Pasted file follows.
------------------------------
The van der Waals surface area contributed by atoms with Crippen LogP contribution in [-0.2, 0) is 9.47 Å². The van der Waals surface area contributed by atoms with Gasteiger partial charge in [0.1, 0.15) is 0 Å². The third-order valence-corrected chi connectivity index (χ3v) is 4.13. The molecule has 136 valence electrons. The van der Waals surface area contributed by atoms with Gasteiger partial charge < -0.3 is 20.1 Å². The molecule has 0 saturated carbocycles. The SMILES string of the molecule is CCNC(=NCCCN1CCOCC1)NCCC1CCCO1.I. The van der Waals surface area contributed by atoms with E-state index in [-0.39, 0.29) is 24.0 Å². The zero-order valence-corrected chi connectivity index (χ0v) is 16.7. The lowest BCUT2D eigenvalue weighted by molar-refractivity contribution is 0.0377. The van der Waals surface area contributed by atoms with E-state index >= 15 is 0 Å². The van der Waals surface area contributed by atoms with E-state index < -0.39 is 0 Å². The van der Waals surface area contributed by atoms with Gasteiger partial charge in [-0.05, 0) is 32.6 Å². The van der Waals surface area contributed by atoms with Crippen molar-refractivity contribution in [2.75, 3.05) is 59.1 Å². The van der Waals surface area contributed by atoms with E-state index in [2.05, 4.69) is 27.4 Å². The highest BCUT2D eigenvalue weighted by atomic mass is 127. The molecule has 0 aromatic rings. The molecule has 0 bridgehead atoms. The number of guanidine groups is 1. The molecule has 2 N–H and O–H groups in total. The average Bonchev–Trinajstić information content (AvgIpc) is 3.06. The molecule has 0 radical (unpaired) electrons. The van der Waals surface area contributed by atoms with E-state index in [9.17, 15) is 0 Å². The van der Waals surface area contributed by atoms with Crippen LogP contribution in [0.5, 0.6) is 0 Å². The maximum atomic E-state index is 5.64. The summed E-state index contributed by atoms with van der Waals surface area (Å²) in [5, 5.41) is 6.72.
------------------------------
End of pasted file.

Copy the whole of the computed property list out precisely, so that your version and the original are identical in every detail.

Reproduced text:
The van der Waals surface area contributed by atoms with Crippen LogP contribution in [-0.2, 0) is 9.47 Å². The van der Waals surface area contributed by atoms with Gasteiger partial charge in [0.1, 0.15) is 0 Å². The third-order valence-corrected chi connectivity index (χ3v) is 4.13. The molecule has 136 valence electrons. The van der Waals surface area contributed by atoms with Gasteiger partial charge < -0.3 is 20.1 Å². The molecule has 0 saturated carbocycles. The SMILES string of the molecule is CCNC(=NCCCN1CCOCC1)NCCC1CCCO1.I. The van der Waals surface area contributed by atoms with E-state index in [-0.39, 0.29) is 24.0 Å². The zero-order valence-corrected chi connectivity index (χ0v) is 16.7. The lowest BCUT2D eigenvalue weighted by molar-refractivity contribution is 0.0377. The van der Waals surface area contributed by atoms with E-state index >= 15 is 0 Å². The van der Waals surface area contributed by atoms with E-state index < -0.39 is 0 Å². The van der Waals surface area contributed by atoms with Gasteiger partial charge in [-0.05, 0) is 32.6 Å². The van der Waals surface area contributed by atoms with Crippen molar-refractivity contribution in [2.75, 3.05) is 59.1 Å². The van der Waals surface area contributed by atoms with E-state index in [2.05, 4.69) is 27.4 Å². The highest BCUT2D eigenvalue weighted by atomic mass is 127. The molecule has 0 aromatic rings. The molecule has 0 bridgehead atoms. The number of guanidine groups is 1. The molecule has 2 N–H and O–H groups in total. The average Bonchev–Trinajstić information content (AvgIpc) is 3.06. The molecule has 0 radical (unpaired) electrons. The van der Waals surface area contributed by atoms with E-state index in [9.17, 15) is 0 Å². The van der Waals surface area contributed by atoms with Crippen LogP contribution in [0.5, 0.6) is 0 Å². The maximum atomic E-state index is 5.64. The summed E-state index contributed by atoms with van der Waals surface area (Å²) in [5, 5.41) is 6.72.